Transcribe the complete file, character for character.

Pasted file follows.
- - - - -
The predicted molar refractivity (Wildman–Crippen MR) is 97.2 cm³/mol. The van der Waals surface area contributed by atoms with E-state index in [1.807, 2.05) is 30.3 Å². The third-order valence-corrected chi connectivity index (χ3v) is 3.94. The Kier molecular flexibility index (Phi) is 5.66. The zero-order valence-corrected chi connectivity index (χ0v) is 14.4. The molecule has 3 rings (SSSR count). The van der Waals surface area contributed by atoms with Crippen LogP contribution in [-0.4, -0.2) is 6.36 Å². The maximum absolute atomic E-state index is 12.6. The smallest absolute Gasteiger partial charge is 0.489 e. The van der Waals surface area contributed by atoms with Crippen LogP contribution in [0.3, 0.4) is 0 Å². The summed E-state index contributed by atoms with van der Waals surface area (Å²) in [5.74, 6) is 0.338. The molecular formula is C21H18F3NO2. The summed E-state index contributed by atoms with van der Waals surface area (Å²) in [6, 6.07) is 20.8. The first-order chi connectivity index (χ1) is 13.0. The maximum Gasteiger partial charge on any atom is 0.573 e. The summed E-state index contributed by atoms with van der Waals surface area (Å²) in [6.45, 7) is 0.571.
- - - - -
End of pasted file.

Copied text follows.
The predicted molar refractivity (Wildman–Crippen MR) is 97.2 cm³/mol. The van der Waals surface area contributed by atoms with E-state index in [1.807, 2.05) is 30.3 Å². The third-order valence-corrected chi connectivity index (χ3v) is 3.94. The Kier molecular flexibility index (Phi) is 5.66. The zero-order valence-corrected chi connectivity index (χ0v) is 14.4. The molecule has 3 rings (SSSR count). The van der Waals surface area contributed by atoms with Crippen LogP contribution in [-0.4, -0.2) is 6.36 Å². The maximum absolute atomic E-state index is 12.6. The smallest absolute Gasteiger partial charge is 0.489 e. The van der Waals surface area contributed by atoms with Crippen LogP contribution in [0.3, 0.4) is 0 Å². The summed E-state index contributed by atoms with van der Waals surface area (Å²) in [5.74, 6) is 0.338. The molecular formula is C21H18F3NO2. The summed E-state index contributed by atoms with van der Waals surface area (Å²) in [6, 6.07) is 20.8. The first-order chi connectivity index (χ1) is 13.0. The maximum Gasteiger partial charge on any atom is 0.573 e. The summed E-state index contributed by atoms with van der Waals surface area (Å²) in [6.45, 7) is 0.571.